While The Salvation Army USA South has used social media to promote the mission of the organization, generate funds to support its work, and even to win others to the Lord, one usage has gone largely untapped: discipleship. That’s where the North-South Carolina Division is changing the game.
With its newly-launched website, www.nscyouth.com, the NSC Division has created a safe space for teens and young adults to “get real” about church hot topics and their everyday life through online conversations posted to the site’s blog.
“We wanted to create a community with our kids, young adults and youth leaders … and make it more intimate than Facebook. The problem with Facebook is if they speak their minds, they can be de-friended. We wanted to make a space where people could share their heart in an open forum, and so that’s where the functionality of this website came about,” said Captain Burl LaBatte, divisional youth secretary.
The initiative began as a question about how to share what the NSC Division’s Blood & Fire workers were doing locally. Major Willis Howell, divisional commander, gave permission to get flip cameras for all the Blood & Fire workers. What the workers record can be uploaded to the site, which launched in January 2012, to share not only what is happening in ministry, but also to share their testimonies.
Anyone can submit a video testimony to Captain LaBatte or Chris Flanagan for review. They are edited and uploaded to the site with the help of its technical guru, Desmond Smith. On the blog, Blood and Fire workers write regular posts about real life. Young adults and youth post a stream of online conversations about topics such as the uniform debate, whether or not video games should be censored and what happens when we choose not to participate with God in what he is doing in our lives.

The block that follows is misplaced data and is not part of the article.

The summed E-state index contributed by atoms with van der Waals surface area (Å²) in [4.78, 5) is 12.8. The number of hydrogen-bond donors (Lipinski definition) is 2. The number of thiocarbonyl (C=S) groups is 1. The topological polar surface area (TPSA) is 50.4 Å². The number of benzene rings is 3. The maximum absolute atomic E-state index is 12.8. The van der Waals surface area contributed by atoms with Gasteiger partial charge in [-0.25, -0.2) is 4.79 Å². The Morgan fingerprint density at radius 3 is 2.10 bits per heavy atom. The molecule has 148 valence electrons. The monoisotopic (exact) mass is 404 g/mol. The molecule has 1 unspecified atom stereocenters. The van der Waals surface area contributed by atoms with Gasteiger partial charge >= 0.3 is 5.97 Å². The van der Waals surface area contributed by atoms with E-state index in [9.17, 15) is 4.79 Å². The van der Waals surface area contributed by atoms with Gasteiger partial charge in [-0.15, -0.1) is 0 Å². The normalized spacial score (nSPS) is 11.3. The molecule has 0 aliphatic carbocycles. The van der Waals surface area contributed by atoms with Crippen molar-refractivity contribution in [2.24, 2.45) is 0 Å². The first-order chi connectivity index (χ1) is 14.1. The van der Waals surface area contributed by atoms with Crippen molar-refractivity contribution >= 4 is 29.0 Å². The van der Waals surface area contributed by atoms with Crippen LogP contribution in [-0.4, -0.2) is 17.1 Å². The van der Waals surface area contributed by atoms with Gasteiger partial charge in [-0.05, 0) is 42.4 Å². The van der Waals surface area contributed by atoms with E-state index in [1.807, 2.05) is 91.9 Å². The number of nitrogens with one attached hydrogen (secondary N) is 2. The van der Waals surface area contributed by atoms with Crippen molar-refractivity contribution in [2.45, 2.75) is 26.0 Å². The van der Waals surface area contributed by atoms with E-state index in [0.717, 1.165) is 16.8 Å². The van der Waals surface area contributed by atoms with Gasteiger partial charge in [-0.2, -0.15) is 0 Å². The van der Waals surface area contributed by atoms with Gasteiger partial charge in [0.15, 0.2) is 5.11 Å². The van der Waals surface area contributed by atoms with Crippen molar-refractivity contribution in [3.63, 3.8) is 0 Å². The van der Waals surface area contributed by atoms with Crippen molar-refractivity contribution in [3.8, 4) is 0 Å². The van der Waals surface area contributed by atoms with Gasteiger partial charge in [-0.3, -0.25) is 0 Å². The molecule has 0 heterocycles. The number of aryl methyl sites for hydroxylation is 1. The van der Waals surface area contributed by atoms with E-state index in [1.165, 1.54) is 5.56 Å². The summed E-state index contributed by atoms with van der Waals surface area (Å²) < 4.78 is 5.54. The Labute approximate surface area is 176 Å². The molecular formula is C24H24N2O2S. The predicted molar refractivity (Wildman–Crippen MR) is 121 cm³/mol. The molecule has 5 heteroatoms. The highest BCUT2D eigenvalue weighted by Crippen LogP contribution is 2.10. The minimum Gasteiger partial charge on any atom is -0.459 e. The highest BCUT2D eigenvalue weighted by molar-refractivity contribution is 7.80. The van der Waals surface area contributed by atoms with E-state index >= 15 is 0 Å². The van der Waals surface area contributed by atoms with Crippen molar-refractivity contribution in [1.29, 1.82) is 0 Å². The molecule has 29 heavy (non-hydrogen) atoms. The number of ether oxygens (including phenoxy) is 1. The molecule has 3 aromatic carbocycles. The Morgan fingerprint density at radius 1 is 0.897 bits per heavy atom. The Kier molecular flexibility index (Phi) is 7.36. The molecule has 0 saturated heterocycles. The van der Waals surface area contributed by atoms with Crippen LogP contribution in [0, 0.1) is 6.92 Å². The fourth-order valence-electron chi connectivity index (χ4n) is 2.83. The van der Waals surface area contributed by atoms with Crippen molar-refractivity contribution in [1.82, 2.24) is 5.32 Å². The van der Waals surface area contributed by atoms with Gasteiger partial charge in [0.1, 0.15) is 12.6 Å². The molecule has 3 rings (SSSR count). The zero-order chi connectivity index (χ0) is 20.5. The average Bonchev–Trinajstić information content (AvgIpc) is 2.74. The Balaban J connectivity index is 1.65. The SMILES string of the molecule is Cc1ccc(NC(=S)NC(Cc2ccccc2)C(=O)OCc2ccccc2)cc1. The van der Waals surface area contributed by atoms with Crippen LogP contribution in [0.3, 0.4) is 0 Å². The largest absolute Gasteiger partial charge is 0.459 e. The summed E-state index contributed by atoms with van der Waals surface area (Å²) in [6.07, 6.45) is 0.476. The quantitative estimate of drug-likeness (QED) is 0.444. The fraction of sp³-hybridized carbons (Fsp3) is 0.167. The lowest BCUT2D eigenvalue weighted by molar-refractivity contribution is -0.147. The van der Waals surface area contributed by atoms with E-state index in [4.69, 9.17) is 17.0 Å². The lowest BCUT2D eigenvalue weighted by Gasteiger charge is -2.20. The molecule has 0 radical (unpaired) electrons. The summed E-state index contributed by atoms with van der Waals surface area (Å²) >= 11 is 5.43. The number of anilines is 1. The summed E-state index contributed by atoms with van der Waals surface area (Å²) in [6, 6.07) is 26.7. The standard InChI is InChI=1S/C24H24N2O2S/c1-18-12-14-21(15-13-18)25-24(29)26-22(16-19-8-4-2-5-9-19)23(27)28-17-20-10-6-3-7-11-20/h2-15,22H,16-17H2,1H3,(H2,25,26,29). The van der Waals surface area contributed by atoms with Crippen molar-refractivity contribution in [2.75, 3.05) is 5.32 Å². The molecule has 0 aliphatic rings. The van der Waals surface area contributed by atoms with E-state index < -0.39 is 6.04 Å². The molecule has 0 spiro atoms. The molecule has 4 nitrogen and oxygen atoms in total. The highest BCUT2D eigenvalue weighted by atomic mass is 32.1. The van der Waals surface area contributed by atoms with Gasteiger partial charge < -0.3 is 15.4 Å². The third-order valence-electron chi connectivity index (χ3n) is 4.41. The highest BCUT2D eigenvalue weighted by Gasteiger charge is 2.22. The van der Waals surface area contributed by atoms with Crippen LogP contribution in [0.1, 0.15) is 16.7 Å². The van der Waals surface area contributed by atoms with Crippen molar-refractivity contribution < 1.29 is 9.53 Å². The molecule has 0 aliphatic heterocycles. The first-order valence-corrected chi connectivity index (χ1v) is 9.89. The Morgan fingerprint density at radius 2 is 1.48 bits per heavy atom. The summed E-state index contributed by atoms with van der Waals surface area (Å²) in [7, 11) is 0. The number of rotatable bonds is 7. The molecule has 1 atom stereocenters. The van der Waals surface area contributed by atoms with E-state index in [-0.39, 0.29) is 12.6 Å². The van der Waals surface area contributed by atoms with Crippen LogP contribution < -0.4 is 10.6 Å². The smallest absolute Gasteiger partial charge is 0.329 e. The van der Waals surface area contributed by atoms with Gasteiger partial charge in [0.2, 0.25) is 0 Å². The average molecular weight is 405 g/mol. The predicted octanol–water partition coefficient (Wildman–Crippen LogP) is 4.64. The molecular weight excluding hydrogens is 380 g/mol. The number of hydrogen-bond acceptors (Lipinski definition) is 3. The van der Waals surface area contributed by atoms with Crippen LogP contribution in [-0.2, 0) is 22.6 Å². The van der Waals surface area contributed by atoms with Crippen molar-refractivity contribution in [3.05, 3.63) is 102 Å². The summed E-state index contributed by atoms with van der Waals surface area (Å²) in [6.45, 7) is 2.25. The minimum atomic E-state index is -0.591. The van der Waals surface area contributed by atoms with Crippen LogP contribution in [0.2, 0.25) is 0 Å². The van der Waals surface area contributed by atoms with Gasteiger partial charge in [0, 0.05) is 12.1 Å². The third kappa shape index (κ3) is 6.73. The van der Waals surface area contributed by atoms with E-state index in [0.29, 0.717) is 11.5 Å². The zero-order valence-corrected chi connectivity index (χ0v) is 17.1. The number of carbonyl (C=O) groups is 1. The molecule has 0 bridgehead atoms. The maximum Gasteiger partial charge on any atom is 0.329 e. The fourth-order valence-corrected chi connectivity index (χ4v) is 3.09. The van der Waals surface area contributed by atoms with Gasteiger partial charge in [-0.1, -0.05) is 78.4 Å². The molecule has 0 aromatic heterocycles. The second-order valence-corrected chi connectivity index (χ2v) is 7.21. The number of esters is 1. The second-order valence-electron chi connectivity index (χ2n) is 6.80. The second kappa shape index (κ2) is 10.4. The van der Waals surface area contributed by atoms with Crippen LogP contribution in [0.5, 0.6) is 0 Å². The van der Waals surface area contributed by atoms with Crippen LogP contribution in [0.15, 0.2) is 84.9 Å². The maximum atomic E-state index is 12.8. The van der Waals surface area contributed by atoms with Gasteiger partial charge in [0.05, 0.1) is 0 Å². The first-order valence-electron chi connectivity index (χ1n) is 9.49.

“Too many times we send our kids off to college, and we don’t talk about the questions the world is asking,” said Captain LaBatte. Topics of blog posts are directed by what the youth are already talking about. While the site is monitored for offensive language, for the most part, said Captain LaBatte, the conversation is allowed to stand. “We want people to be able to be honest.”
Other aspects of the site include a prayer request tab, tabs for leaders to access resources and tabs for youth and young adults to find out about upcoming events. There are plans to roll all the divisional websites under this site. In the future, Flanagan and LaBatte hope to have a store section and online tutorials where youth leaders can watch a video and receive training on different topics. Right now, the division uses social media sites like Facebook and Twitter to begin a conversation and then drive traffic to www.nscyouth.com to continue the conversation. That way, youth have their own tab for blog comments, and young adults have theirs. It creates freedom of expression in an environment of acceptance.
The divisional youth councils were recorded and posted to the site recently, and Captain LaBatte said he received feedback from a young person who thanked him for posting it because he or she couldn’t attend. That person also submitted a request for prayer.
“We may not see them face to face, but that’s one more way we can interact with them,” said Captain LaBatte.
By Brooke Turbyfill
SOUTHERN SPIRIT STAFF
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